Where did summer go? If yours was like ours, it flew by! Since we’re headed back to school soon, it’s a great opportunity to review a type of account that used to be a go-to option for education savings – the Uniform Transfer/Gift to Minor Act (UTMA/UGMA). UTMA accounts and UGMA accounts are very similar. Of the two, the UTMA is more commonly used, as it is more flexible in the types of assets that can be held in the account. It’s rare to see UGMA accounts today, so we’ll focus our blog on a discussion of UTMA accounts.
The laws that created the UTMA account type were put in place to make it possible for assets to be placed in trust for later ownership by a current minor without requiring complicated and costly trust work. UTMAs are custodial accounts, meaning that the account has a named individual who is responsible for overseeing the management of the assets in the trust on behalf of the beneficiary who is still a minor. A custodian is required because in most states in our country, minors are prohibited from entering into contracts, including the ownership of an investment account. UTMA accounts allow assets to be irrevocably given to the minor, but controlled by a custodian until the minor achieves the age of adulthood in their state.
UTMA accounts have special tax provisions that can make them attractive. Income generated by the assets held in the UTMA account are taxed at the child’s tax rate (also known as Kiddie Tax) up to a certain threshold, which may be significantly lower than the tax rate of the custodian or of the person who placed the assets in the UTMA. But beware: income generated in the account above the threshold is taxed at the parents’ rate.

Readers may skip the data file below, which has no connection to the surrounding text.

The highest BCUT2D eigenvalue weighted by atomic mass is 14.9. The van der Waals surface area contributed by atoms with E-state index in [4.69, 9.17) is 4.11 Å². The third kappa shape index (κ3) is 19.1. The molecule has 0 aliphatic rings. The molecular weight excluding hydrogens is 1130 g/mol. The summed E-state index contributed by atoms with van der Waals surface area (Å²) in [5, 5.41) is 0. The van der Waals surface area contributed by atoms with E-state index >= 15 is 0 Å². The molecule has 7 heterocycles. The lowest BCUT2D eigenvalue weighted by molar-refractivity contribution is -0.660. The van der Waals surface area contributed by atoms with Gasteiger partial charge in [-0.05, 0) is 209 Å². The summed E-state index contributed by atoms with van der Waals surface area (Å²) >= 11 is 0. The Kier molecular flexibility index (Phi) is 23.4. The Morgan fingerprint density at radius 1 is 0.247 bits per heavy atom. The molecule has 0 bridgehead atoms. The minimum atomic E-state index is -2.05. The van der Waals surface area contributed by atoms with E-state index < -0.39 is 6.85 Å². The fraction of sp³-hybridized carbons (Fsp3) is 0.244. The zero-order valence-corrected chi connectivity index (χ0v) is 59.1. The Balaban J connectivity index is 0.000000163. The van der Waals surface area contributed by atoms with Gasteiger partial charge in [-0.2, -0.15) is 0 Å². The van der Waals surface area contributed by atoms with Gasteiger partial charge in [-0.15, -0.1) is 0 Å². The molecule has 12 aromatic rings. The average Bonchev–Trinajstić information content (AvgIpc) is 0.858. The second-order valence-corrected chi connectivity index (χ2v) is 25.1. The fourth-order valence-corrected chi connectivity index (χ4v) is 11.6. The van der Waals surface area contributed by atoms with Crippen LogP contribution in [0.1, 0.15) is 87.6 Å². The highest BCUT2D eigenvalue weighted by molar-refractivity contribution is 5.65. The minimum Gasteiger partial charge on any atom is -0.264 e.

As alluded to above, UTMA accounts used to be a preferred education savings tool. Recently, however, they’ve been somewhat eclipsed by 529 college savings plans. There are a variety of reasons for the change. First, 529 plans offer advantages over UTMAs in terms of helping college applicants qualify for need-based financial aid. UTMA assets are considered student-owned assets, which count more highly against students. 529 plans, on the other hand, are not counted as heavily in the calculation. A second reason for the preference of 529 plans over UTMAs is the lack of flexibility inherent to UTMAs. Gifts made to UTMA accounts are irrevocable, meaning that they cannot be reversed and can only be used for the support of the minor. Third, the minor is considered the owner of the account at the age of majority in their state, regardless of their mental maturity or financial condition. At that time, custodians no longer have any control over the use of the assets in the UTMA account.
Given the limitations presented by UTMAs, what potential situations may benefit from the use of a UTMA account?
- Investors who wish to make large contributions, as UTMA accounts do not have a maximum contribution limit (unlike 529 plans).
- Investors who aren’t confident that the minor for whom the account is created will go to college, as distributions from UTMAs can be used without penalty for any form of support of the minor (unlike 529 plans).
- Investors who want to leave funds to minor children at their death, and want to have some certainty that the money will be designated for the use of the minor.
UTMA accounts certainly have value as a tool for financial planning, but it’s important for those who consider opening accounts to fully understand the complicated nature of UTMAs. As always, we suggest consulting with your professional team of advisors before making an investment decision.
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